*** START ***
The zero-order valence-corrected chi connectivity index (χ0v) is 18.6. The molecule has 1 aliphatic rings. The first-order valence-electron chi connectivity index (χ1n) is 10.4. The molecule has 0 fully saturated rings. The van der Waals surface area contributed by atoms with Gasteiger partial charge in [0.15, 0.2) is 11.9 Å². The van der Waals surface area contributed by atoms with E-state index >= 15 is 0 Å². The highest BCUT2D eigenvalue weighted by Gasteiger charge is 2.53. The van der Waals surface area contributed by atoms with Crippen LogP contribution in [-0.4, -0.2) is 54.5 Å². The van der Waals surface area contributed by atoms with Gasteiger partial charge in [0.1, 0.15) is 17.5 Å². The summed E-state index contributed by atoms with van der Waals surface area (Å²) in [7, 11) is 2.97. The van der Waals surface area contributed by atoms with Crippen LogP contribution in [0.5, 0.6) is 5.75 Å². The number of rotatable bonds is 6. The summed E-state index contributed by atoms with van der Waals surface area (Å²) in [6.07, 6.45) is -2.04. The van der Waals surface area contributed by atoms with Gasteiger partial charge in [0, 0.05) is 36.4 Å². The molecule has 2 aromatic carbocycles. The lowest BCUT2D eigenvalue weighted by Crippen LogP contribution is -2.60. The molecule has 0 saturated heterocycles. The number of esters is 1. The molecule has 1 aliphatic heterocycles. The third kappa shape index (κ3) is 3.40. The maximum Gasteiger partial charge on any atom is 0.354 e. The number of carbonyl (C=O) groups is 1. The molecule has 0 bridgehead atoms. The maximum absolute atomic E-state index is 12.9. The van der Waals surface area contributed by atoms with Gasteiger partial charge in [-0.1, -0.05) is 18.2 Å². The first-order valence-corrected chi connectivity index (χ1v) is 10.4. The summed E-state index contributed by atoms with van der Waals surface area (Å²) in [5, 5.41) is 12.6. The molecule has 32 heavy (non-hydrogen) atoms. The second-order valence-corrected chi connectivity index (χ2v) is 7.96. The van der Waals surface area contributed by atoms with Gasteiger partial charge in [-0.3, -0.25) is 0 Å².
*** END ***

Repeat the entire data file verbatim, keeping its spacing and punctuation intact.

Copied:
The zero-order valence-corrected chi connectivity index (χ0v) is 18.6. The molecule has 1 aliphatic rings. The first-order valence-electron chi connectivity index (χ1n) is 10.4. The molecule has 0 fully saturated rings. The van der Waals surface area contributed by atoms with Gasteiger partial charge in [0.15, 0.2) is 11.9 Å². The van der Waals surface area contributed by atoms with E-state index >= 15 is 0 Å². The highest BCUT2D eigenvalue weighted by Gasteiger charge is 2.53. The van der Waals surface area contributed by atoms with Crippen LogP contribution in [-0.4, -0.2) is 54.5 Å². The van der Waals surface area contributed by atoms with Gasteiger partial charge in [0.1, 0.15) is 17.5 Å². The summed E-state index contributed by atoms with van der Waals surface area (Å²) in [7, 11) is 2.97. The van der Waals surface area contributed by atoms with Crippen LogP contribution in [0.5, 0.6) is 5.75 Å². The number of rotatable bonds is 6. The summed E-state index contributed by atoms with van der Waals surface area (Å²) in [6.07, 6.45) is -2.04. The van der Waals surface area contributed by atoms with Gasteiger partial charge in [0, 0.05) is 36.4 Å². The molecule has 2 aromatic carbocycles. The lowest BCUT2D eigenvalue weighted by Crippen LogP contribution is -2.60. The molecule has 0 saturated heterocycles. The number of esters is 1. The molecule has 1 aliphatic heterocycles. The third kappa shape index (κ3) is 3.40. The maximum Gasteiger partial charge on any atom is 0.354 e. The number of carbonyl (C=O) groups is 1. The molecule has 0 bridgehead atoms. The maximum absolute atomic E-state index is 12.9. The van der Waals surface area contributed by atoms with Gasteiger partial charge in [-0.1, -0.05) is 18.2 Å². The first-order valence-corrected chi connectivity index (χ1v) is 10.4. The summed E-state index contributed by atoms with van der Waals surface area (Å²) in [5, 5.41) is 12.6. The molecule has 32 heavy (non-hydrogen) atoms. The second-order valence-corrected chi connectivity index (χ2v) is 7.96. The van der Waals surface area contributed by atoms with Gasteiger partial charge in [-0.3, -0.25) is 0 Å².